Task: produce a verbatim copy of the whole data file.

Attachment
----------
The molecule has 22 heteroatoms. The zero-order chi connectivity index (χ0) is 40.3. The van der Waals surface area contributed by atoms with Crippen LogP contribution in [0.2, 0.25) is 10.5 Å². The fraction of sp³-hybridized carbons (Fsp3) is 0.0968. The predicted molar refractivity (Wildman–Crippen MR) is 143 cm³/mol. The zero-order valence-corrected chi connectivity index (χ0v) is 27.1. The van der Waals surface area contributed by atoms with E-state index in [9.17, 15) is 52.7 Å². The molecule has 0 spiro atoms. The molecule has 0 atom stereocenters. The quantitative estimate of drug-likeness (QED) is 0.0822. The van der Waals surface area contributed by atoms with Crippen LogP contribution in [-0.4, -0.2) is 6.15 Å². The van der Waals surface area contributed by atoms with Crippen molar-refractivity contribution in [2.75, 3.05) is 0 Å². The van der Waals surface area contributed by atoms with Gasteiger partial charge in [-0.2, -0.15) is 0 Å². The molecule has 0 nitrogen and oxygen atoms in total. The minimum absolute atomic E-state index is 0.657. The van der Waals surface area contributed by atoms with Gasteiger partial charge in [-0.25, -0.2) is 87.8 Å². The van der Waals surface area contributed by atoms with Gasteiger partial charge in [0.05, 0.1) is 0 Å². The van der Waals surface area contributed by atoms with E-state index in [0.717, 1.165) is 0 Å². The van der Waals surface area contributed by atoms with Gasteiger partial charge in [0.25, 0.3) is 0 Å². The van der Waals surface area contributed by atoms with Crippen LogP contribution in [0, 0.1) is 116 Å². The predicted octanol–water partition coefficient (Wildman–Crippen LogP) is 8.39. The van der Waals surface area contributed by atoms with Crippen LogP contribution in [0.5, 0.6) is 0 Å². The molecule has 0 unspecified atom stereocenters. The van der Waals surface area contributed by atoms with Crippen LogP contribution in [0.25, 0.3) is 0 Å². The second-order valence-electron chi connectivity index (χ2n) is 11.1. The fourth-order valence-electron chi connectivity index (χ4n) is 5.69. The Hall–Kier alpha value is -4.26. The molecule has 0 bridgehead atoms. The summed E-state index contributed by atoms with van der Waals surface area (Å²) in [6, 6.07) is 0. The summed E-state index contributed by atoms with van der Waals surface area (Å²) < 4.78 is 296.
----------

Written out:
The molecule has 22 heteroatoms. The zero-order chi connectivity index (χ0) is 40.3. The van der Waals surface area contributed by atoms with Crippen LogP contribution in [0.2, 0.25) is 10.5 Å². The fraction of sp³-hybridized carbons (Fsp3) is 0.0968. The predicted molar refractivity (Wildman–Crippen MR) is 143 cm³/mol. The zero-order valence-corrected chi connectivity index (χ0v) is 27.1. The van der Waals surface area contributed by atoms with E-state index in [9.17, 15) is 52.7 Å². The molecule has 0 spiro atoms. The molecule has 0 atom stereocenters. The quantitative estimate of drug-likeness (QED) is 0.0822. The van der Waals surface area contributed by atoms with Crippen LogP contribution in [-0.4, -0.2) is 6.15 Å². The van der Waals surface area contributed by atoms with Crippen molar-refractivity contribution in [2.75, 3.05) is 0 Å². The van der Waals surface area contributed by atoms with Gasteiger partial charge in [-0.2, -0.15) is 0 Å². The molecule has 0 nitrogen and oxygen atoms in total. The minimum absolute atomic E-state index is 0.657. The van der Waals surface area contributed by atoms with Gasteiger partial charge in [-0.25, -0.2) is 87.8 Å². The van der Waals surface area contributed by atoms with Gasteiger partial charge in [0.05, 0.1) is 0 Å². The van der Waals surface area contributed by atoms with E-state index in [0.717, 1.165) is 0 Å². The van der Waals surface area contributed by atoms with Gasteiger partial charge in [0.25, 0.3) is 0 Å². The van der Waals surface area contributed by atoms with Crippen LogP contribution in [0, 0.1) is 116 Å². The predicted octanol–water partition coefficient (Wildman–Crippen LogP) is 8.39. The van der Waals surface area contributed by atoms with Crippen LogP contribution in [0.5, 0.6) is 0 Å². The molecule has 0 unspecified atom stereocenters. The van der Waals surface area contributed by atoms with Crippen LogP contribution in [0.25, 0.3) is 0 Å². The second-order valence-electron chi connectivity index (χ2n) is 11.1. The fourth-order valence-electron chi connectivity index (χ4n) is 5.69. The Hall–Kier alpha value is -4.26. The molecule has 0 bridgehead atoms. The summed E-state index contributed by atoms with van der Waals surface area (Å²) in [6, 6.07) is 0. The summed E-state index contributed by atoms with van der Waals surface area (Å²) < 4.78 is 296.